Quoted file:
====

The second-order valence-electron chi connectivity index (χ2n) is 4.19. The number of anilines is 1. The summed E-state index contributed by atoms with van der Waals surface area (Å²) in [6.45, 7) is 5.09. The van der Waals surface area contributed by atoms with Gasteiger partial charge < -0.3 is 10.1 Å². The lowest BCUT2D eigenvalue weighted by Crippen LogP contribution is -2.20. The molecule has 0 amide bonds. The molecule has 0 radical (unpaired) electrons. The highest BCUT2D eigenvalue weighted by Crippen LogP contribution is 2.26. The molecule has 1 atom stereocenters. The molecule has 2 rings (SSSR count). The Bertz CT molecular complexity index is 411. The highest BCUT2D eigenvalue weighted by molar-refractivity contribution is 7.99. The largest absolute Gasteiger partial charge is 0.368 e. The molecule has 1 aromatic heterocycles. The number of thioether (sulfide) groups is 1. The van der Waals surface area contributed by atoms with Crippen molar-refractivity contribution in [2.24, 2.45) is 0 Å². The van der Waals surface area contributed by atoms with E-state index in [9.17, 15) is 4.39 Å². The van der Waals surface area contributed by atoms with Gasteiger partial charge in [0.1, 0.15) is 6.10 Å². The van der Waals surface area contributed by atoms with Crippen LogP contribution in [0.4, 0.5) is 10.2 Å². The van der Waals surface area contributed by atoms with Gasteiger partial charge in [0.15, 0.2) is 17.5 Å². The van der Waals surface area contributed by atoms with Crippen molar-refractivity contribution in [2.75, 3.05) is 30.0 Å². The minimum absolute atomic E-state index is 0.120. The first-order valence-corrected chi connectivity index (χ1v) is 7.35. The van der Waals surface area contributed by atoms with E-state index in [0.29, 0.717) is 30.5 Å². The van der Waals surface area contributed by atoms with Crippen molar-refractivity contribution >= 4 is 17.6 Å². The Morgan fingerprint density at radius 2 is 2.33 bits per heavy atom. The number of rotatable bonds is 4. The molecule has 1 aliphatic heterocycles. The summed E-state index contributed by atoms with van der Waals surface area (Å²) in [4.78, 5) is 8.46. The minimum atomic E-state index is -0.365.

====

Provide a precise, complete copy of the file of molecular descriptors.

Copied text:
The second-order valence-electron chi connectivity index (χ2n) is 4.19. The number of anilines is 1. The summed E-state index contributed by atoms with van der Waals surface area (Å²) in [6.45, 7) is 5.09. The van der Waals surface area contributed by atoms with Gasteiger partial charge < -0.3 is 10.1 Å². The lowest BCUT2D eigenvalue weighted by Crippen LogP contribution is -2.20. The molecule has 0 amide bonds. The molecule has 0 radical (unpaired) electrons. The highest BCUT2D eigenvalue weighted by Crippen LogP contribution is 2.26. The molecule has 1 atom stereocenters. The molecule has 2 rings (SSSR count). The Bertz CT molecular complexity index is 411. The highest BCUT2D eigenvalue weighted by molar-refractivity contribution is 7.99. The largest absolute Gasteiger partial charge is 0.368 e. The molecule has 1 aromatic heterocycles. The number of thioether (sulfide) groups is 1. The van der Waals surface area contributed by atoms with Crippen molar-refractivity contribution in [2.24, 2.45) is 0 Å². The van der Waals surface area contributed by atoms with E-state index in [9.17, 15) is 4.39 Å². The van der Waals surface area contributed by atoms with Gasteiger partial charge in [0.1, 0.15) is 6.10 Å². The van der Waals surface area contributed by atoms with Crippen LogP contribution in [0.4, 0.5) is 10.2 Å². The van der Waals surface area contributed by atoms with Gasteiger partial charge in [0.15, 0.2) is 17.5 Å². The van der Waals surface area contributed by atoms with Crippen molar-refractivity contribution in [2.75, 3.05) is 30.0 Å². The minimum absolute atomic E-state index is 0.120. The first-order valence-corrected chi connectivity index (χ1v) is 7.35. The van der Waals surface area contributed by atoms with E-state index in [0.29, 0.717) is 30.5 Å². The van der Waals surface area contributed by atoms with Crippen molar-refractivity contribution >= 4 is 17.6 Å². The Morgan fingerprint density at radius 2 is 2.33 bits per heavy atom. The number of rotatable bonds is 4. The molecule has 1 aliphatic heterocycles. The summed E-state index contributed by atoms with van der Waals surface area (Å²) in [4.78, 5) is 8.46. The minimum atomic E-state index is -0.365.